“I’m scared” – Students struggle to find accommodation

“Do you have a picture of yourself in a bra?”

This is a message that Alma Yasbeth Correa received from his potential future owner in Dublin.

The Mexican student thought she had booked a room in April and had even paid a deposit of €480. The hire was due to start in September before the end of the term – she is studying for a master’s degree in entrepreneurship.

“The accommodation looked okay, normal. I decided to move in. Then the landlord asked me for photos in my underwear. I was shocked,” Alma told Prime Time.

She immediately made the decision not to take the room but, despite repeated attempts to contact the owner since, he has not returned his deposit.

“I paid €480 and didn’t get my money back. It was just me alone and I was very upset.”

Alma contacted the gardaí after her experience, but was told that unless there was a signed contract between the landlord and tenant, there was nothing they could do to help. They advised him to contact the Residential Tenancies Commission.

Alma has since secured alternative accommodation in Dublin, but feels shaken by the whole experience.

It’s a problem that Laura Harmon, executive director of the Irish Council for International Students (ICOS), sees increasingly in 2022, particularly in relation to international students coming to Dublin.

Georgia O’Gorman from Charleville, Co Cork, spends two hours driving to MTU

“The landlords take advantage of these vulnerable students who come to study here. Many of them whose first language is not English,” Ms Harmon said.

“Many of them end up homeless, out of pocket, losing their deposits.”

Cheap accommodation in Dublin can be hard to find on popular property websites, which means international students often turn to social media sites like Facebook.

Property groups based here have been described as the ‘Wild West’, with photos of overcrowded rooms common and inadequate storage facilities.

“It is extremely difficult for international students at the moment to find accommodation, particularly because there is a lack of accommodation. There are also exorbitant rents in urban areas such as Dublin. It would not be uncommon to see four bunk beds in one room. We see a lot of overcrowding,” Ms. Harmon told Prime Time.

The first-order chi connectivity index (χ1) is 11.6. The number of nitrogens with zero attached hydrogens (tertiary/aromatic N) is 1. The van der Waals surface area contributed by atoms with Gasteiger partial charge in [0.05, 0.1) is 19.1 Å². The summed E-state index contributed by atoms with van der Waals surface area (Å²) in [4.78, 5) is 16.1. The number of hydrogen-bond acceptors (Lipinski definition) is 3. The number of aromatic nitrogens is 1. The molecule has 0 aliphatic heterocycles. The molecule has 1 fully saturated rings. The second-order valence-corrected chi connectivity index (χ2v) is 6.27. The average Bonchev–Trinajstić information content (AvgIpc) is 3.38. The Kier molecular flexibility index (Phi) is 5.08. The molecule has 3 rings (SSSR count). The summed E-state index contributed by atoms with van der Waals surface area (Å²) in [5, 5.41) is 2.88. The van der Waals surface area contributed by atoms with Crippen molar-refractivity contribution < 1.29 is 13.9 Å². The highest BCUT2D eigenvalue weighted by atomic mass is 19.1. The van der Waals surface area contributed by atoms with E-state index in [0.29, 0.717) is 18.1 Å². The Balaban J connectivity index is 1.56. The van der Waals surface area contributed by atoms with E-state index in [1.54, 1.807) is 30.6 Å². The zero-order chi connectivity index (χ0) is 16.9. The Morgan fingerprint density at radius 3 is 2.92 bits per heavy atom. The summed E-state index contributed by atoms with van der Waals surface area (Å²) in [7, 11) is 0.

For Irish students, availability is also a challenge – and the problem is not limited to the capital.

Atlanta McElvaney, from Monaghan, recently completed her Leaving Cert and hopes to attend Maynooth University.

But, last Friday, his attempts to find accommodation on the Maynooth campus failed, as demand there far exceeded supply. There are 1,140 beds on campus and all are full.

She now spends most of her days and evenings on a laptop in her room looking for rooms in or around Maynooth.

“This is what my life has been for the past two weeks and it will be for the next 10 days. Excavations, houses, rooms to rent from €900 a month that I really can’t afford – and I’m really crushed.” she says.

Atlanta McElvaney, from Monaghan, was unable to find accommodation near Maynooth

For Sam O’Hara from Portlaw, Waterford, his goal of studying business at the University of Limerick and living close to campus is now a reality.

He thinks he was lucky after getting a room about 2 km from the university. One of the landlords he contacted knew someone else in Limerick who was renting.

“Mom was on the phone, dad was on the phone – we were all on the phone calling people. I phoned a lady who owned a house and she didn’t have a room, but her friend had a spare room.”

When he was offered the room, he jumped in the car almost immediately and drove to Limerick that evening to secure the rental, before it was offered to someone else.

“All the searches we rang during the day were like ‘yeah, the room is going to be gone within the next hour’. There seemed to be several people trying to get the accommodation.”

Sam believes the demand is partly driven by people who deferred last year due to the Covid-19 pandemic, preferring to avoid distance learning and wait for the full college experience.

Georgia O’Gorman in Charleville, Co Cork, however, will not get the full college experience – despite returning to normality.

Sam O’Hara from Portlaw, Waterford, secured accommodation near the University of Limerick

She attends Munster University of Technology (MTU), but has found no accommodation in Cork.

Instead, she commutes early every morning from Charleville. It requires two bus journeys, one to Cork City and another to the MTU Bishopstown campus. One way, the drive to the university takes two hours, and she is often late for her first class at 9 a.m.

Georgia has attended college virtually throughout Covid, but fears this entire year could be affected for different reasons.

“In total, I travel four hours a day by bus,” she said.

“I missed my university experience enormously. I couldn’t go out on spontaneous parties or stick around to do social activities in which I was heavily involved in my first year when I had a place in the city of Cork.”

Her attempts to find a room on Daft.ie, Rent.ie and several Facebook pages have met with no success – and she has now resigned herself to traveling from home for the whole year.

“There’s nothing unless you get lucky and know someone. It’s really, really hopeless out there.”

Comments are closed.